Israeli Prime Minister Ariel Sharon’s plan to “disengage” from the Gaza Strip holds little hope of relief to the residents of Rafah. Under the plan, the IDF will maintain its fortifications and patrols on the Rafah border indefinitely. The plan explicitly envisions the possibility of further demolitions to widen the buffer zone on the basis of vague “security considerations” that, as this report demonstrates, should not require a buffer zone of the kind that currently exists, let alone further mass demolitions.

This report recommends that the Israeli government cease its unlawful demolitions, allow displaced Palestinians to return, pay reparations to victims, pay to repair unlawful damage, and address the emergency needs of the displaced. The international community, which funded some of the infrastructure destroyed by the Israeli military and continues to pay for emergency relief, should press Israel to take these steps. In the meantime, if donors allocate funds to rehouse victims and repair unlawful destruction, they should demand compensation from Israel.

A Pattern in the Rubble

The Israeli military argues that house demolitions in Rafah are necessary primarily for two reasons: to deal with smuggling tunnels from Egypt that run underneath the IDF-controlled border and to protect IDF forces on the border from attack. Rafah is the “gateway to terror,” officials say - the entrance point for weapons used by Palestinian armed groups against the Israeli military and civilians. Under international law, the IDF has the right to close smuggling tunnels, to respond to attacks on its forces, and to take preventive measures to avoid further attacks. But such measures are strictly regulated by the provisions of international humanitarian law, which balance the interests of the Occupying Power against those of the civilian population.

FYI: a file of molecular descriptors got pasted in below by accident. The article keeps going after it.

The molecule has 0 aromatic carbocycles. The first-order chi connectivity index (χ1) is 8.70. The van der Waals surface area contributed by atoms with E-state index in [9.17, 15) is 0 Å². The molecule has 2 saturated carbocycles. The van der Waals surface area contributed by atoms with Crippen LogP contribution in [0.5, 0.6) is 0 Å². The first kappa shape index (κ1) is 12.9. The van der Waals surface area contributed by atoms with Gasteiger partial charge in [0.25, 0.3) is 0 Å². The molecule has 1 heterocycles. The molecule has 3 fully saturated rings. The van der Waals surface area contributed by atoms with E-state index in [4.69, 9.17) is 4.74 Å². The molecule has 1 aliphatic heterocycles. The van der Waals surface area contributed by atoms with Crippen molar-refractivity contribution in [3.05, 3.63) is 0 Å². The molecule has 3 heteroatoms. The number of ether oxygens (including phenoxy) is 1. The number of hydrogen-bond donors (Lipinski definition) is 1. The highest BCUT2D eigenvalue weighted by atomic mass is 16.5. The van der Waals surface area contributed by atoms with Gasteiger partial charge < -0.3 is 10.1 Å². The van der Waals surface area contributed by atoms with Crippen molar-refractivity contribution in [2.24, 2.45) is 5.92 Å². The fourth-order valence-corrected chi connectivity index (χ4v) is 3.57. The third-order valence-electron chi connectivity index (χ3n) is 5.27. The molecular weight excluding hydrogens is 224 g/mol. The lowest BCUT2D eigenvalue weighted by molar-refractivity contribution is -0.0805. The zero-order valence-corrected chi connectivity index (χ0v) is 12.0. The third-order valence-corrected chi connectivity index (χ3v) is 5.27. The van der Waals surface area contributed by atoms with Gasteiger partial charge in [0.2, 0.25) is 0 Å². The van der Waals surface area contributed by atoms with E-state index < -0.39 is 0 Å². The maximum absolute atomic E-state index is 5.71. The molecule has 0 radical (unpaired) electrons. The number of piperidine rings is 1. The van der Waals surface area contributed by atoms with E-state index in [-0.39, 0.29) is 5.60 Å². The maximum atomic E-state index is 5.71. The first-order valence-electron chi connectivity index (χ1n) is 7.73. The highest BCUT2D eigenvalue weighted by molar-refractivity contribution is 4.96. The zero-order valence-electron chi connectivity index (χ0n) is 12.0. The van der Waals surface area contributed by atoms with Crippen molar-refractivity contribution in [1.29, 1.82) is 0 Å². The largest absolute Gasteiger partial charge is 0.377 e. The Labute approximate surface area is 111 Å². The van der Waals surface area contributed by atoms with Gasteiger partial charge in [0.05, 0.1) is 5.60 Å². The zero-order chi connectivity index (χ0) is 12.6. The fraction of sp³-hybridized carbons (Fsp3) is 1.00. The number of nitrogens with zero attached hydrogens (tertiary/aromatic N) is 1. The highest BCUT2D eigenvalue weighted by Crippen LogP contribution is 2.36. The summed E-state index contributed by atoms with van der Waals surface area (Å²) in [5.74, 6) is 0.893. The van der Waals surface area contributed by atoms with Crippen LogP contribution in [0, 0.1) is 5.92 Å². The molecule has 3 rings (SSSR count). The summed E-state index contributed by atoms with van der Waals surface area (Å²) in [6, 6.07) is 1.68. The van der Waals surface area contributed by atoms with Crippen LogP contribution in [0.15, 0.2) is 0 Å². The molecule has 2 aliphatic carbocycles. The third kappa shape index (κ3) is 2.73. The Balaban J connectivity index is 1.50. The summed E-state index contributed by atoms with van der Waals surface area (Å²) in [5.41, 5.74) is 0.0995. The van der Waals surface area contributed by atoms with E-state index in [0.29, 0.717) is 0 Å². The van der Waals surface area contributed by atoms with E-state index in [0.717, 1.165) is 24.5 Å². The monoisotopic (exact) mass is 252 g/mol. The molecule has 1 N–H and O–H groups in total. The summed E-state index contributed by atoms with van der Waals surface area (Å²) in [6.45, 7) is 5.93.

In the case of Rafah, it is difficult to reconcile the IDF’s stated rationales with the widespread destruction that has taken place. On the contrary, the manner and pattern of destruction appears to be consistent with the plan to clear Palestinians from the border area, irrespective of specific threats.

Footnotes:

[1] Unless otherwise stated, statistics for homes demolished and persons rendered homeless were provided by the United Nations Relief and Works Agency for Palestine Refugees in the Near East (UNRWA) based mostly on assessments by its social workers. UNRWA classifies damage in three categories: total destruction, partial destruction (rendered uninhabitable, in need of reconstruction), and damage (habitable, in need of repair). References to homes “demolished” or “destroyed” in this report refer to all those rendered uninhabitable, i.e. the first two categories, unless otherwise stated. UNRWA statistics also include data on the demolition of nonrefugee homes.

[2] UNRWA’s operational definition of “refugee” includes descendents of those who fled or were expelled from what became Israel (“Who is a Palestine refugee?” UNRWA website, available at online, accessed September 24, 2004).

Related links:

  • Read the full report, PDF file, 779 KB
  • Human Rights Watch
  • BY TOPIC: “Operation Rainbow” in Rafah, Gaza (May 2004)
  • BY TOPIC: House Demolitions